Undervalued in what sense? Do you have a link to said article?

  4. I bought right around the corner in the 15 story Eichler building about 1.5 years ago so I’m very excited about these changes . . . now, if they could only remodel the “Ghetto Safeway” I would be a happy camper/shopper.

  5. The Forbes article RT mentions does not list SF as an undervalued city. Specifically, it mentions lower Pac Heights as being undervalued vs. nearby real estate in the city. Here’s that link:
    Now here’s a link to another Forbes article where we’re ranked the 4th most overpriced market in the country:
    I think we also make the vainest cities list as well as best for singles and most expensive gas.

  6. “I bought right around the corner in the 15 story Eichler building about 1.5 years ago so I’m very excited about these changes . . . now, if they could only remodel the “Ghetto Safeway” I would be a happy camper/shopper.”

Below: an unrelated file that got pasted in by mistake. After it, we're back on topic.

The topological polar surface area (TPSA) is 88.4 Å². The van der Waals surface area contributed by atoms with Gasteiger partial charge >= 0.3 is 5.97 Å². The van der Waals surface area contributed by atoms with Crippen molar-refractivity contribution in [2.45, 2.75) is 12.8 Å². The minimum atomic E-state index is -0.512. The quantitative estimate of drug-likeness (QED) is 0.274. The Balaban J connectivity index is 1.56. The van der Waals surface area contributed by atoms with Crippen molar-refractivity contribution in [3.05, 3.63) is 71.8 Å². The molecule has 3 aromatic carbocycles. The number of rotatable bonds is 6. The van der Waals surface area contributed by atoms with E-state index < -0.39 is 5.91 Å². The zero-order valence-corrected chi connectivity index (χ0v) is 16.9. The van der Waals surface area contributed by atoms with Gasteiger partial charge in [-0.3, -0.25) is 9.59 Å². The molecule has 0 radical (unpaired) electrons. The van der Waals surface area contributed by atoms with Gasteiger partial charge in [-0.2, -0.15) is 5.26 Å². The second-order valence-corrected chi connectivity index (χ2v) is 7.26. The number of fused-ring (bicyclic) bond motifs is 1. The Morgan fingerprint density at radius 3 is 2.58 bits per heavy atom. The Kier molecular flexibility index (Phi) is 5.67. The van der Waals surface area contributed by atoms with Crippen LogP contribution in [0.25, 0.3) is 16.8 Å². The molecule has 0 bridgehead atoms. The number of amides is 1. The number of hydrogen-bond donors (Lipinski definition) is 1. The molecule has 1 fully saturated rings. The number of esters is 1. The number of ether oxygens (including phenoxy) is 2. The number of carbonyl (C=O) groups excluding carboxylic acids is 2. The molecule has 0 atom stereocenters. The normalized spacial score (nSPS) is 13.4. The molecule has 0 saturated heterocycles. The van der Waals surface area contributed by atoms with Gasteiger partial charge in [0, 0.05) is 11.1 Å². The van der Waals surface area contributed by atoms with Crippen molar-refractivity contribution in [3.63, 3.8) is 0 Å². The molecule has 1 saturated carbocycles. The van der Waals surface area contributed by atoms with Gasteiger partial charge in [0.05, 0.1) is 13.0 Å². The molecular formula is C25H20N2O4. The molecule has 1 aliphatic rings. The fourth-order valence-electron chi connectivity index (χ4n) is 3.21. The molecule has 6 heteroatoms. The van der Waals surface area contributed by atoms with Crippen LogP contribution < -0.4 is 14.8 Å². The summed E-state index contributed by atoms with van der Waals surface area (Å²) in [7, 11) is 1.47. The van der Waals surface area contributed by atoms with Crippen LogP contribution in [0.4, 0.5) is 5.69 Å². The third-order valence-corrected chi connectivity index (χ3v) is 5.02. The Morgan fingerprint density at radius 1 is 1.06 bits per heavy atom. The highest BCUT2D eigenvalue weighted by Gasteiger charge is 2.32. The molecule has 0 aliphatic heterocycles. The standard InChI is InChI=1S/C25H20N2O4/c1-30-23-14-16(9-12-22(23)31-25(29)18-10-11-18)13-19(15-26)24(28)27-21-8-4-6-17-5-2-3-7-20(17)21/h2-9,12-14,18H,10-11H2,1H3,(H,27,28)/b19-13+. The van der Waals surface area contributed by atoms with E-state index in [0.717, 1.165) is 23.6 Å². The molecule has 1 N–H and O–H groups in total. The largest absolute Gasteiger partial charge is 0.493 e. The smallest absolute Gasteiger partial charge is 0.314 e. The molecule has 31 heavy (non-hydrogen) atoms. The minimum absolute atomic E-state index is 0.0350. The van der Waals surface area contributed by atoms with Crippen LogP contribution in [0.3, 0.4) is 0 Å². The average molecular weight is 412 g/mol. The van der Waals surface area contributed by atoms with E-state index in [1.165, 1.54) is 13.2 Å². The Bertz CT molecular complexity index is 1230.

Mark – Safeway is redesigning its space/lots or something. They sent out a community notice for input a few mos ago. If you have time/interest – contact them. The Safeway is gross – and its offerings are meager in comparison to other Safeways. That combined with a very loud new advertising campaign while you’re shopping makes for a wholly unnerving and unpleasant experience. Unfortunately this is a last resort store.

  7. Guess what “NewYorker”, EVERYWHERE in the U.S. is cheaper than New York! And as for your job in “finance”, glad you found one here in S.F., because we long ago sent most of our finance jobs to Southern California and of all places Charlotte.
    Now, maybe I am putting on a tin foil hat, but is the current unstable situation in the real estate market causing more and more to post here claiming what a “bargain” we are, and posting articles that say we are “under-valued” , when in fact the article talks about one small section of the city, and the same publication writes that in general we are way over valued. Hold on “New Yorker”, if you think it is cheap here now, just wait another 6 months.

  8. I’m going with Roji as well. Like the open design and reminds me the most of Japan.